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Top-Down and Bottom-Up Defenses to Secure IoT

Posted by Lee Wilson on May 24, 2018 12:14:38 PM
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Many IoT device manufacturers understand the need for cyber security but aren’t sure where to begin. To add to the confusion, some security vendors will claim their firewall or password system or a “magic bullet” will protect your system from every type of attack. Don’t believe the hype.Best cybersecurity practices require both “bottom-up” and “top-down” security solutions. Bottom-up security boots a system into a secure security state. Top-down security’s role is to keep it there. To make your job more difficult, you typically can’t just lock down a system completely. You have to allow for software/firmware updates and other servicing procedures. So system providers typically provide service and debug access to their devices. Such interfaces typically have administrative or superuser authority making them a favorite attack point for hackers. IoT device makers must include strong bottom-up security procedures for stopping unauthorized access to these debugging doorways.
Bottom Up Top Down

Top-down security hardens the external attack surface of the system, stopping threats from entering the system. It also uses software, where possible, to analyze and protect the current security state of the system. The following is a partial list of top-down security components you may come across:

  • Communications Protocols
  • Secure peripherals
  • Antivirus programs
  • Strong user authentication schemes/passwords
  • Secure software update processes
  • Security hardened applications
  • Closing unauthorized and/or insecure doorways into systems

Top-down security is necessary but not sufficient. Top-down security is largely based on software that is launched late in the boot cycle of a machine. It typically cannot detect or stop deep threats. A good rule for security design is:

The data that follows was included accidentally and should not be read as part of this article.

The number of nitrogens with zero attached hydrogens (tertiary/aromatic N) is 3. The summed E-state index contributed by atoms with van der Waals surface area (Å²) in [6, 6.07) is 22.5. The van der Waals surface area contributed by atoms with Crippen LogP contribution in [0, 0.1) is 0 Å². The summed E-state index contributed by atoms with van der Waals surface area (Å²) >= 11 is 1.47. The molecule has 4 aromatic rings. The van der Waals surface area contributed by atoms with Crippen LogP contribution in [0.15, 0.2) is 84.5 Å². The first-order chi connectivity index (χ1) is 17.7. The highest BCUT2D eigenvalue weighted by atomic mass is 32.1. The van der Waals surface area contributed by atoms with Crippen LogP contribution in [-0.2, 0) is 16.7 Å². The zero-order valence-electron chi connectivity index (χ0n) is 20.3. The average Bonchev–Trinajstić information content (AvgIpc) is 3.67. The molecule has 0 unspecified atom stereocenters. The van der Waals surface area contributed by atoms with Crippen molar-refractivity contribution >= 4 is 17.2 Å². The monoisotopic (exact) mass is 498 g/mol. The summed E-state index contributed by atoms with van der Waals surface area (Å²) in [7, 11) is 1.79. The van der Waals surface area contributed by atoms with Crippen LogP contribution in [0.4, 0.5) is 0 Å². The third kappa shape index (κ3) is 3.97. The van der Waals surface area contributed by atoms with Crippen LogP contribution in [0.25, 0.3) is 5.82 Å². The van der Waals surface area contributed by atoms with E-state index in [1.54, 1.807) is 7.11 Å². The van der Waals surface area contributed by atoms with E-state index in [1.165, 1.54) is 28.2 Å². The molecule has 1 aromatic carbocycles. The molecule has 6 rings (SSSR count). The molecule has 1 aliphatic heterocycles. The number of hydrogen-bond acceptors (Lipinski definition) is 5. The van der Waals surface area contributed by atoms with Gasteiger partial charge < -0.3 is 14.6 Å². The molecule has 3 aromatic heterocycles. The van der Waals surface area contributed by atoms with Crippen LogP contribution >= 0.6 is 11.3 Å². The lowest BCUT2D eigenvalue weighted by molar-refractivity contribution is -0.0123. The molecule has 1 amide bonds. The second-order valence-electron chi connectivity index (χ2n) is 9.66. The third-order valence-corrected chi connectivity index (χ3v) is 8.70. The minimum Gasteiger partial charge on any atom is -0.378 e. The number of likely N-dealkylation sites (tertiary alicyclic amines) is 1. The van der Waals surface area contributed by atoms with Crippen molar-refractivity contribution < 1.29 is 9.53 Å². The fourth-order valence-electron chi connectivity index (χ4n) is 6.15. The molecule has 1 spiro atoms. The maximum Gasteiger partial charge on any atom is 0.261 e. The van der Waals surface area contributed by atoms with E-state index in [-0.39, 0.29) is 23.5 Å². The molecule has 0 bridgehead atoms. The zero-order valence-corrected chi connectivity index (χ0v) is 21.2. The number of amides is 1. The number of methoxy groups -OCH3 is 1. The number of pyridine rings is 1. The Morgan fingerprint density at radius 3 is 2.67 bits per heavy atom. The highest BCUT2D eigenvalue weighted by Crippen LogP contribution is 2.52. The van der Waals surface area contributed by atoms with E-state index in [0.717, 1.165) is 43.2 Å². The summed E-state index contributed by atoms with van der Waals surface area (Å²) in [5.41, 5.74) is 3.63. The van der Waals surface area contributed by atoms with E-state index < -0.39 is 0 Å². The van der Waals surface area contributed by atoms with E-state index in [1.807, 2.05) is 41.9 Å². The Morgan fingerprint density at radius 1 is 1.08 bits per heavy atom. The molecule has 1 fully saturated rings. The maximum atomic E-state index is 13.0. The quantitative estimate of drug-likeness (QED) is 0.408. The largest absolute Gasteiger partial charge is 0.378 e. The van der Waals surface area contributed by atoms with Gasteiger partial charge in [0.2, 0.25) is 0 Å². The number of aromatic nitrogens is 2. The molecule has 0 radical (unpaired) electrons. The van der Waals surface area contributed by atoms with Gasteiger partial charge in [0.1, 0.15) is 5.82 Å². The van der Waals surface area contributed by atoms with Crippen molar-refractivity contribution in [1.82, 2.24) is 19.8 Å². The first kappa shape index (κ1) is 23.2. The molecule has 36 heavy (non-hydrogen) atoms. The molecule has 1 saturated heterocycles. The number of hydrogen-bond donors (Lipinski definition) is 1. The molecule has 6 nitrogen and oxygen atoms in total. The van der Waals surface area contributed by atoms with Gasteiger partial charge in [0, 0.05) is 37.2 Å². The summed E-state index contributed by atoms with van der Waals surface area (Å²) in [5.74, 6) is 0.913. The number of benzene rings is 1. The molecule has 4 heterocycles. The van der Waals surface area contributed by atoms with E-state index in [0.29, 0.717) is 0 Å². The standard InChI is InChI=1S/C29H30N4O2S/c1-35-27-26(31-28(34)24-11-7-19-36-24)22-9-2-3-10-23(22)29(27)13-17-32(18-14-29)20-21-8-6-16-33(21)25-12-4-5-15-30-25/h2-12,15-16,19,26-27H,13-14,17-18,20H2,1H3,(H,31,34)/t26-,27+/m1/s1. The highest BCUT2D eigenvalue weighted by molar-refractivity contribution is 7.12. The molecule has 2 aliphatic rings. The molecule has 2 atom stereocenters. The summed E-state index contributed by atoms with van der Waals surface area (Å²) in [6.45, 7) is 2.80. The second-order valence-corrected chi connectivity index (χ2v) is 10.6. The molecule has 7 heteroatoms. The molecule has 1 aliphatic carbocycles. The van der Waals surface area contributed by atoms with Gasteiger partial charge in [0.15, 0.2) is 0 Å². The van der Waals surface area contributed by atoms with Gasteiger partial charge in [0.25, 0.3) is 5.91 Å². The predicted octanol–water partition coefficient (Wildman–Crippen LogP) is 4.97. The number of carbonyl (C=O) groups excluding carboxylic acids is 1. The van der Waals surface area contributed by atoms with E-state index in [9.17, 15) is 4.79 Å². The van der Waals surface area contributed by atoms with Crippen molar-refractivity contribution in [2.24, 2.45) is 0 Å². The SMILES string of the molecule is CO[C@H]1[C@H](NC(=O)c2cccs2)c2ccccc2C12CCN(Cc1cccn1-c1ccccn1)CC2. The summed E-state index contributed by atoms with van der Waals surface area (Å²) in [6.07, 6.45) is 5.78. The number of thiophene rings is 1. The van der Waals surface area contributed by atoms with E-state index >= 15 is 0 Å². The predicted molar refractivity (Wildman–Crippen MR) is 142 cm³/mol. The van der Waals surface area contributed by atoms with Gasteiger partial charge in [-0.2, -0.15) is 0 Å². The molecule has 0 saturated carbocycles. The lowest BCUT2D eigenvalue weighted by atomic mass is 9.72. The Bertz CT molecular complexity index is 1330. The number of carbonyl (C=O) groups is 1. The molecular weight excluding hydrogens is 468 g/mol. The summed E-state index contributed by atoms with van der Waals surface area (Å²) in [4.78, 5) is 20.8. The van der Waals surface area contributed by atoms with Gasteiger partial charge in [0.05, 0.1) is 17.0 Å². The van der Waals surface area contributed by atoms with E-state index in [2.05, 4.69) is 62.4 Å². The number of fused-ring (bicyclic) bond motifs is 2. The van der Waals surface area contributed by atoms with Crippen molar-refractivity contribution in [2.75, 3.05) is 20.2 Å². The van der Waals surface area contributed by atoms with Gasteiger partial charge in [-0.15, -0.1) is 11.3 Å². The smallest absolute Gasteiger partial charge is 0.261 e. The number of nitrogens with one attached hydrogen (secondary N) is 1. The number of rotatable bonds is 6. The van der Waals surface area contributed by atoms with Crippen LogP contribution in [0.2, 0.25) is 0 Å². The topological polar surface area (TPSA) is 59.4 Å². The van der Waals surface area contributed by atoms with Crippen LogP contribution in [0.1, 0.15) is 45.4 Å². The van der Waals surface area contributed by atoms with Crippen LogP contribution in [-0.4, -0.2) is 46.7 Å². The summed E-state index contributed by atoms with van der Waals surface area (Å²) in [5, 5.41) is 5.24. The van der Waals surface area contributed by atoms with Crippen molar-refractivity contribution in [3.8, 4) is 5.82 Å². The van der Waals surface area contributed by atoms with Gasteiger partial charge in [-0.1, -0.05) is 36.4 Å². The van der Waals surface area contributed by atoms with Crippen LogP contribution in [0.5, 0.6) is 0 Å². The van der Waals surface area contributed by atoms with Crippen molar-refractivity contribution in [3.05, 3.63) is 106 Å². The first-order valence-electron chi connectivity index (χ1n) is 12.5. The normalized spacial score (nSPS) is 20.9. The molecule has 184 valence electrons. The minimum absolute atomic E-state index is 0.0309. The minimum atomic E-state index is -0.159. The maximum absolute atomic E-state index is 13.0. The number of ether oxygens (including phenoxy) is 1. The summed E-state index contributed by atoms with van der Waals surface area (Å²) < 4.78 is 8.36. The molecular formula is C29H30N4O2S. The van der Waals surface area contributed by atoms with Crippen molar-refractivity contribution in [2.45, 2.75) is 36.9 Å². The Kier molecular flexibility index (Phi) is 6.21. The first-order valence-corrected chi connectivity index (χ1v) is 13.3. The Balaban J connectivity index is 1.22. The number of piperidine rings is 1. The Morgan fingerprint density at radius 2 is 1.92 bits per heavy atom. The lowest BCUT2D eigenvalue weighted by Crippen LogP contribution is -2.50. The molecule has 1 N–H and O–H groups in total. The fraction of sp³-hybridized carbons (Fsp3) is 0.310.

Assume attacks will get in.

Design your security to protect system secrets from attackers.

Detect all threats.

Recover from threats without the need for physical service intervention.

 

Bottom-up security adds the needed additional security features by providing:

  • A bootup method to get to an initial high security state.
  • A separate system device where critical keys and protected information can be used but protected from attackers
  • A method for running reliable remote health checks of a system
  • Strong system identity to stop cyber-impersonators.

Bottom-up security is active during the first instructions of system bootup. It should be extensively utilized by the backend servers that manage it all. The Trusted Platform Module (TPM) is an excellent root of trust that provides all the functions needed for bottom up security. The TPM is an international standard security module (ISO/IEC 11889), specified by the Trusted Computing Group (TCG), a consortium of more than 100 members. The TPM is supported by TCG Software Stack (TSS) which is middleware that applications use to share and manage the security functionality of a TPM. OnBoard Security’s TrustSentinel TSS 2.0 is the only commercially available TSS 2.0. Using the TPM with TrustSentinel TSS 2.0 is an easy and cost-effective way to implement the bottom-up security that IoT devices frequently lack.

Want to learn more about security system? Check out our latest whitepaper; Setting and Achieving Security Design Goals to learn more.

(http://blog.onboardsecurity.com/blog/setting-and-achieving-security-design-goals)

Topics: TPM, TSS, Cyber Security, Embedded Security, Internet of Things, Cryptography

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